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1 September 2004 A technique for non-invasively detecting stress response in cougars
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Abstract

The ability to non-invasively monitor stress hormone levels in free-ranging animals could significantly aid in conservation and management efforts. Our objective in this study was to demonstrate the effectiveness of assay of fecal corticoid metabolites in detecting a stress response in cougars (Puma concolor). Fecal samples were collected from 9 captive cougars before and after an artificial stressor. Steroid hormones were extracted from the samples. Adrenal corticoid metabolite concentrations of the resulting extracts were quantified using cortisol and corticosterone assays. Results indicated that fecal glucocorticoid metabolite levels increased significantly 24 hours after the stressor in 6 of the 9 individuals. Behavior correlated with the hormonal response; all cougars that displayed a flight response to the stressor also had elevated stress hormone measures. Elevated levels of stress hormones were not observed in individuals that did not attempt to flee. We have demonstrated with this study that measurement of fecal hormone metabolites is sufficiently sensitive to detect an adrenal response to stress in cougars and could be applied in the field to monitor stress levels in free-ranging populations.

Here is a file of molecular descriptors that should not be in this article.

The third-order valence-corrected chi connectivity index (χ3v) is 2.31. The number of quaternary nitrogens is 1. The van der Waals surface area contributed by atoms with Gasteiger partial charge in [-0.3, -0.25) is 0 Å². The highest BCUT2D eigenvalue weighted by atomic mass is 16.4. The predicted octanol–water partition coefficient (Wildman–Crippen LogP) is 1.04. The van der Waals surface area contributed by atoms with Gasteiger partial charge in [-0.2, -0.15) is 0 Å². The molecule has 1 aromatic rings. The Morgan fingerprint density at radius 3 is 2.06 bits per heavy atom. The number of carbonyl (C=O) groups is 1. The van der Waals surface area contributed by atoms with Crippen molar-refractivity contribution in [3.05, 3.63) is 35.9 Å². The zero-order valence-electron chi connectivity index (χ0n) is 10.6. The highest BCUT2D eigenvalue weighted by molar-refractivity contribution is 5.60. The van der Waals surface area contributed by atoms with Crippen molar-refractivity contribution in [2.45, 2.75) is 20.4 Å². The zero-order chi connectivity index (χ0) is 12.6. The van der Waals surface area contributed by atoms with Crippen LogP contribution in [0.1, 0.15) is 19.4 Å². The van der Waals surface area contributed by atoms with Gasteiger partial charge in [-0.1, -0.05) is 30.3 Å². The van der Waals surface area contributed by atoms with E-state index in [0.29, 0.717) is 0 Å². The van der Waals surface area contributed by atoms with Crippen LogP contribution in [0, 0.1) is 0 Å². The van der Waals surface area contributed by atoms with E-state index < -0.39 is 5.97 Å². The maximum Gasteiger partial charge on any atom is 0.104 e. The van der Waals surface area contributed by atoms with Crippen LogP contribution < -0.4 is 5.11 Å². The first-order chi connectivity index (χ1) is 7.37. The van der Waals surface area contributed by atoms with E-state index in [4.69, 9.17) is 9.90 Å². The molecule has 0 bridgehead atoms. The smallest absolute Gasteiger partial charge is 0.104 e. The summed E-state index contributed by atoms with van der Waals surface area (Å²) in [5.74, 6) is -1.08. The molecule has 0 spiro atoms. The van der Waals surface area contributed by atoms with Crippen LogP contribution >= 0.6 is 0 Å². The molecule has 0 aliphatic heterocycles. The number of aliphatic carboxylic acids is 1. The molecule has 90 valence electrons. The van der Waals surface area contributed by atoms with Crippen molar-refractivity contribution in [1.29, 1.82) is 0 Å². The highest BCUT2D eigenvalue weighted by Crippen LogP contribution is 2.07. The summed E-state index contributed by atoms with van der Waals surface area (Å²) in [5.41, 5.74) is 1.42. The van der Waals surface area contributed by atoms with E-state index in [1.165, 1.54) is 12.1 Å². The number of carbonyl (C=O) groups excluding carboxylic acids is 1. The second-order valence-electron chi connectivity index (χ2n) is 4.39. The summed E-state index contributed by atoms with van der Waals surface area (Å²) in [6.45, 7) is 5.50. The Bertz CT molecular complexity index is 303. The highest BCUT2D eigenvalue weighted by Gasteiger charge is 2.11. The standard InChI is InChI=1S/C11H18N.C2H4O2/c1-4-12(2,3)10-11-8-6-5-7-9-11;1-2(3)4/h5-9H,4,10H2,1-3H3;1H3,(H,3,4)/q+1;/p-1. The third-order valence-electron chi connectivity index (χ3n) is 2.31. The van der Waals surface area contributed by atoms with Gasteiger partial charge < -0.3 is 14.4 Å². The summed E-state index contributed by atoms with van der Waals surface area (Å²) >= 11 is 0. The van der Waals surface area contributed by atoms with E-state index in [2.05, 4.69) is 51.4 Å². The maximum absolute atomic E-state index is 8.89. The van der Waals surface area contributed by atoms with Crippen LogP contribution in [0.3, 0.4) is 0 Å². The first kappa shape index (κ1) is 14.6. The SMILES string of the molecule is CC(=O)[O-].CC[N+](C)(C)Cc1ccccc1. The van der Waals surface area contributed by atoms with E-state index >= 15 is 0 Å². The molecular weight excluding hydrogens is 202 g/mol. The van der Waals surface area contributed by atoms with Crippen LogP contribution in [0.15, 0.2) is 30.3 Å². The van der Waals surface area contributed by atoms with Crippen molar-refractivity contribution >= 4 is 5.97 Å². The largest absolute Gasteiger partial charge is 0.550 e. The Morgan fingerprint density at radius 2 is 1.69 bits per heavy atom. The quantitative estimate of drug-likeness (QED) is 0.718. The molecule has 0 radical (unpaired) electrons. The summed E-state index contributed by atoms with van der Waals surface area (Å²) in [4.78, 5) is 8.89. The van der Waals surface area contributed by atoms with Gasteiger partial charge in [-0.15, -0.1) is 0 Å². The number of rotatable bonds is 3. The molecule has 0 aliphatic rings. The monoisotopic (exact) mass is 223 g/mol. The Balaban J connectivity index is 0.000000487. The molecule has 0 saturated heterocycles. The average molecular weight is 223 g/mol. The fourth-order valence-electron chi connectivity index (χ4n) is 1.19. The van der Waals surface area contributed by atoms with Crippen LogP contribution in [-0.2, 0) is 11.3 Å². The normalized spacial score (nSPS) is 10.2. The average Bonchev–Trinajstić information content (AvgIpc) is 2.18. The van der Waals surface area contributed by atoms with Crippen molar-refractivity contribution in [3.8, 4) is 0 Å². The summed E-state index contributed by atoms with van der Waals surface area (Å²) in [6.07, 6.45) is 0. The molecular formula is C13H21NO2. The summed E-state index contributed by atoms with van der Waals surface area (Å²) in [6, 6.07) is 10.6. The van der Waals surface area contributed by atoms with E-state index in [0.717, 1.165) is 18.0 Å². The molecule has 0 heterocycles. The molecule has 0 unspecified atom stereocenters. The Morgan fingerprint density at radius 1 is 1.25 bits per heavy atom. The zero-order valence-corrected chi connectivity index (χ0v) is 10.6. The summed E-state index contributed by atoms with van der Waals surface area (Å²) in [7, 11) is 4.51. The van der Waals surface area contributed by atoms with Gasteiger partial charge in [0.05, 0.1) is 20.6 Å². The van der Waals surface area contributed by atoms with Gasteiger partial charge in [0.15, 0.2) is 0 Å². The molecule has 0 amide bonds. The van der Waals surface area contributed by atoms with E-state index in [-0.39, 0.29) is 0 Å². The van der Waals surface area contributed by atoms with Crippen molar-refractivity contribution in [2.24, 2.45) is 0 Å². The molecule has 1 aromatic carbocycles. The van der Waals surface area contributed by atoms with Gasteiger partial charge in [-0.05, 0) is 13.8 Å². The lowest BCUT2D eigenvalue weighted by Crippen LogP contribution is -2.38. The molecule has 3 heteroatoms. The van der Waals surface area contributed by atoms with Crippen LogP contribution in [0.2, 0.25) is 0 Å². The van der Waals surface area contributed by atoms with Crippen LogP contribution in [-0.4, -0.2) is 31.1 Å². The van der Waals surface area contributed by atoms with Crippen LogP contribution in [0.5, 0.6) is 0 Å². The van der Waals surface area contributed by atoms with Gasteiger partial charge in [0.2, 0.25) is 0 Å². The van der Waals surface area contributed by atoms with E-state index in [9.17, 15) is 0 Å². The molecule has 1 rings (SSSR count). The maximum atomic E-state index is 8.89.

Frances Bonier, Howard Quigley, and Steven N. Austad "A technique for non-invasively detecting stress response in cougars," Wildlife Society Bulletin 32(3), 711-717, (1 September 2004). https://doi.org/10.2193/0091-7648(2004)032[0711:ATFNDS]2.0.CO;2
Published: 1 September 2004
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